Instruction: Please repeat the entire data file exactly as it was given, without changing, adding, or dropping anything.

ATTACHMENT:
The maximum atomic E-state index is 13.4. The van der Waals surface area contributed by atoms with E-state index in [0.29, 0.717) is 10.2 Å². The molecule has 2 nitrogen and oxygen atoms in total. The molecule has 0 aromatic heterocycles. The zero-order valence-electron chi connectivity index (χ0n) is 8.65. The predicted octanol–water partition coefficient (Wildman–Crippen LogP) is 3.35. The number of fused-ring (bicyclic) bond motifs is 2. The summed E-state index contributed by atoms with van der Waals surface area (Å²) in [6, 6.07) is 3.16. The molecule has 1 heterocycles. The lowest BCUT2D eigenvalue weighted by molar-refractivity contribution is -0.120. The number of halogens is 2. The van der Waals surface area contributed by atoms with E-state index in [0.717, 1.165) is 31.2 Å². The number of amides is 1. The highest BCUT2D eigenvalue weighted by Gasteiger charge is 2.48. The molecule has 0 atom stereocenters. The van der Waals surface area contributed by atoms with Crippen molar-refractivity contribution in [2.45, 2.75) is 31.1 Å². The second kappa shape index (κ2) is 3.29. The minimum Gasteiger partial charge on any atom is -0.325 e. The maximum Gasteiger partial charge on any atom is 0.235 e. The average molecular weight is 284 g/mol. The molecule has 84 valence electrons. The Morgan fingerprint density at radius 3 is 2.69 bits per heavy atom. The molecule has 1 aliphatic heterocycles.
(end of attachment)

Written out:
The maximum atomic E-state index is 13.4. The van der Waals surface area contributed by atoms with E-state index in [0.29, 0.717) is 10.2 Å². The molecule has 2 nitrogen and oxygen atoms in total. The molecule has 0 aromatic heterocycles. The zero-order valence-electron chi connectivity index (χ0n) is 8.65. The predicted octanol–water partition coefficient (Wildman–Crippen LogP) is 3.35. The number of fused-ring (bicyclic) bond motifs is 2. The summed E-state index contributed by atoms with van der Waals surface area (Å²) in [6, 6.07) is 3.16. The molecule has 1 heterocycles. The lowest BCUT2D eigenvalue weighted by molar-refractivity contribution is -0.120. The number of halogens is 2. The van der Waals surface area contributed by atoms with E-state index in [0.717, 1.165) is 31.2 Å². The number of amides is 1. The highest BCUT2D eigenvalue weighted by Gasteiger charge is 2.48. The molecule has 0 atom stereocenters. The van der Waals surface area contributed by atoms with Crippen molar-refractivity contribution in [2.45, 2.75) is 31.1 Å². The second kappa shape index (κ2) is 3.29. The minimum Gasteiger partial charge on any atom is -0.325 e. The maximum Gasteiger partial charge on any atom is 0.235 e. The average molecular weight is 284 g/mol. The molecule has 84 valence electrons. The Morgan fingerprint density at radius 3 is 2.69 bits per heavy atom. The molecule has 1 aliphatic heterocycles.